Based in Buenos Aires, Jazmin is a multitalented visual artist, working especially with embroidery art and textiles. She develops her work in different disciplines (film, theatre, music…), using different supports such as illustration, embroidery, installation, graphic and costume design. The latest project she’s been working on is her first solo exhibition in New York, at Heskin Contemporary. Let’s see something more!
Your work develops through different media and techniques, which one was your “first love” and how did you get to the actual point in your career?
I’ve always knew I want to do something related to art, but it kind of took a long way, passing through different careers such as graphic design, costume design, as well as arts, and somehow I mixed them all. My first love was painting, but one does not always get married with the first love, so I can tell that my currently love is, and with no doubts, the embroidery and textile art.
Could you please tell us something about your collaboration with Lola Arias for the theater play “Mi vida después”?
I did the costume design for “Mi vida después”. It was a very interesting project to do, and it’s great to have the chance to work with other artists. Even though I’m so used to work by myself, it’s always a good exercise to take part of collaborative projects.
When working on a commissioned job, how do you balance your personal taste and the client’s needs?
I never had problems with that. The people I work with often knew my style and the things I like to do, so I guess they know which my taste is, and they choose to work within that premise. At the same time, I like to please the people I work with and I put all my efforts to get the best results.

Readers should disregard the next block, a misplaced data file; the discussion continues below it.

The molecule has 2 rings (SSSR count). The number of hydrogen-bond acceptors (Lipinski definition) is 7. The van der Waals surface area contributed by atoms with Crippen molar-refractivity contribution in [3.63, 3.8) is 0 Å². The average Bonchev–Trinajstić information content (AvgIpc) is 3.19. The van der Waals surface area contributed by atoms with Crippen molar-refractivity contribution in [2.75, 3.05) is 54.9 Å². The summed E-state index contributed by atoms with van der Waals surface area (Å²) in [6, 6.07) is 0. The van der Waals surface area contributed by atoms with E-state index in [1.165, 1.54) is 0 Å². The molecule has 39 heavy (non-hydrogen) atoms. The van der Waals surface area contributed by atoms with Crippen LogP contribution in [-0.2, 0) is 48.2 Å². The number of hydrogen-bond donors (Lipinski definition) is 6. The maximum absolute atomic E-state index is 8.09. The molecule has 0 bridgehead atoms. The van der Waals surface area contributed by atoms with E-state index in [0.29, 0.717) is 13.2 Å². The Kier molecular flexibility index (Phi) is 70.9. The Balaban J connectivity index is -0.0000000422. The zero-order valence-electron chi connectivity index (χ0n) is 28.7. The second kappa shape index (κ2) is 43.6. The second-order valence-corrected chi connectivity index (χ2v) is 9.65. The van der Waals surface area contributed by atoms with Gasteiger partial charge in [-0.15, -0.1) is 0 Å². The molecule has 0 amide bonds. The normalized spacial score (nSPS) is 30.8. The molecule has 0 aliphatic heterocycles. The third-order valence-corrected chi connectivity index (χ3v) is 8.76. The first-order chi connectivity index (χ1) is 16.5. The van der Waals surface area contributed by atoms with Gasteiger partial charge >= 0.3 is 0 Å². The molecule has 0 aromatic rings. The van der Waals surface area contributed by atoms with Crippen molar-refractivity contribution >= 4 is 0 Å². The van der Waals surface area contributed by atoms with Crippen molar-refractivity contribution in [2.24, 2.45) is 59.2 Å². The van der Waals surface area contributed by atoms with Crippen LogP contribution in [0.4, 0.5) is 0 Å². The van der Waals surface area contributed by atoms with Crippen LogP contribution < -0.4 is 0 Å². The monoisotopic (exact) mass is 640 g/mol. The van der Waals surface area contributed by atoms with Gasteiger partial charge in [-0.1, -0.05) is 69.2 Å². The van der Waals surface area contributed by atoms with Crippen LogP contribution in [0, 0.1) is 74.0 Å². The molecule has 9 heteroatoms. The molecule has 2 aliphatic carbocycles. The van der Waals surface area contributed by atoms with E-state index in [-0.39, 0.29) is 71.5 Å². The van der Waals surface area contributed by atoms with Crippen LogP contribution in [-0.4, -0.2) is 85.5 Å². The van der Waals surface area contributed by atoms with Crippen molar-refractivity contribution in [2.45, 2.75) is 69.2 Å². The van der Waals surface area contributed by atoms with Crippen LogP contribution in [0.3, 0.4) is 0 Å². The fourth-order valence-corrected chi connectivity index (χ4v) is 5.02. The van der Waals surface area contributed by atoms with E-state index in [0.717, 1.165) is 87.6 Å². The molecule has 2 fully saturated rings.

What is a typical work day like for you? Any special perks?
These past year I’ve been really focused on my personal work, so a typical day can be something like: waking up, having breakfast, checking mails, and then start to embroider or anything related to the process of one piece, looking images, making drawings, select yarns and fabrics, and so on until I’m exhausted and I have to stop at night… The best thing about this, and it’s the same if I’m doing any collaboration project or commissioned work, is to manage the schedule myself, to work and stop working whenever I want, I’ve always needed this kind of freedom.
Are you interested in fashion? Do you think that fashion could be considered art?
I’m not specially interested in fashion in therms of trend or tendency. I’m more interested in fashion history, in researching fabrics and textiles from all over the world. I believe that some expressions of fashion could be of course considered as art, and my work is permanently enriched by fashion.
What are your fav art venues / galleries in your city? Why?
I believe Buenos Aires is growing in therm of galleries and art venues. There’s a lot of new spaces to show who receive and believe in the work of new artists. That’s great for people like me, which is kind of new in this field. I’m currently working with Miau Miau, which is a great young gallery. It’s very important in places like Buenos Aires, where is not at all easy to live from art, to grow as an artist being supported by the other parts of the art world.
Which was the best collaboration you had?
The best collaboration so far was the installation I made for the “Small concerts for an audience of one” by Ulises Conti. He released his solo piano album “Posters Privados” by making a series of concerts for one single person at a time, and I built this wooden structure and fabric room, with a lot of things inside, where the piano concerts took place. It was amazing.
Which place you’ve traveled to did definitely change your life? Why?
If I have to choose a place to live in besides Buenos Aires, it would be Berlin. I try to spend a few months each year there. It’s an amazing place and it definitely changed my life. I enjoy to bike all around the city, to discover hidden places, to eat two ice cream a day, and drink spritz by the canal…
Who is the woman you’d like to see featured / interviewed here?
I’d be amazed to see both of my grandmothers being interviewed here! They surely have a lot of amazing things to tell the world…